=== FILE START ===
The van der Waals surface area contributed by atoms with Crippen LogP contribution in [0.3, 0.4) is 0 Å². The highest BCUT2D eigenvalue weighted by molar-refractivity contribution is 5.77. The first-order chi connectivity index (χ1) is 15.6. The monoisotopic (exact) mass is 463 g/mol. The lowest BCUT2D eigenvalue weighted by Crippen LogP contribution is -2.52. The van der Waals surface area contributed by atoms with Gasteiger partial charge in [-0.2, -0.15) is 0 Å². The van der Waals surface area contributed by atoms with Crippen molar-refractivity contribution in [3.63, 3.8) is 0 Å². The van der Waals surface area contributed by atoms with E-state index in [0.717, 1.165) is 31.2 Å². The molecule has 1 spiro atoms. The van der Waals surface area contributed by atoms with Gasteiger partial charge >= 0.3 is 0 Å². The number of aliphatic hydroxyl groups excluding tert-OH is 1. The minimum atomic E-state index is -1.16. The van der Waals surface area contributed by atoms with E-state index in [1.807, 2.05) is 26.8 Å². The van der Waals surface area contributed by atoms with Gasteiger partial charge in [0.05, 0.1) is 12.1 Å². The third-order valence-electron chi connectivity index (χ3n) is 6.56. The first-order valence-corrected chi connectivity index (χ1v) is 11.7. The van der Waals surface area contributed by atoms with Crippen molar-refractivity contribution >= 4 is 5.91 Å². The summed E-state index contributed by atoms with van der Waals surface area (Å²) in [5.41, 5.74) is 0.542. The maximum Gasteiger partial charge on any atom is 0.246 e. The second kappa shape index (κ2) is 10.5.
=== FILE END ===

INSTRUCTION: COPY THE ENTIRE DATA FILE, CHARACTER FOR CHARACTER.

The van der Waals surface area contributed by atoms with Crippen LogP contribution in [0.3, 0.4) is 0 Å². The highest BCUT2D eigenvalue weighted by molar-refractivity contribution is 5.77. The first-order chi connectivity index (χ1) is 15.6. The monoisotopic (exact) mass is 463 g/mol. The lowest BCUT2D eigenvalue weighted by Crippen LogP contribution is -2.52. The van der Waals surface area contributed by atoms with Gasteiger partial charge in [-0.2, -0.15) is 0 Å². The van der Waals surface area contributed by atoms with Crippen molar-refractivity contribution in [3.63, 3.8) is 0 Å². The van der Waals surface area contributed by atoms with E-state index in [0.717, 1.165) is 31.2 Å². The molecule has 1 spiro atoms. The van der Waals surface area contributed by atoms with Gasteiger partial charge >= 0.3 is 0 Å². The number of aliphatic hydroxyl groups excluding tert-OH is 1. The minimum atomic E-state index is -1.16. The van der Waals surface area contributed by atoms with E-state index in [1.807, 2.05) is 26.8 Å². The van der Waals surface area contributed by atoms with Gasteiger partial charge in [0.05, 0.1) is 12.1 Å². The third-order valence-electron chi connectivity index (χ3n) is 6.56. The first-order valence-corrected chi connectivity index (χ1v) is 11.7. The van der Waals surface area contributed by atoms with Crippen molar-refractivity contribution >= 4 is 5.91 Å². The summed E-state index contributed by atoms with van der Waals surface area (Å²) in [5.41, 5.74) is 0.542. The maximum Gasteiger partial charge on any atom is 0.246 e. The second kappa shape index (κ2) is 10.5.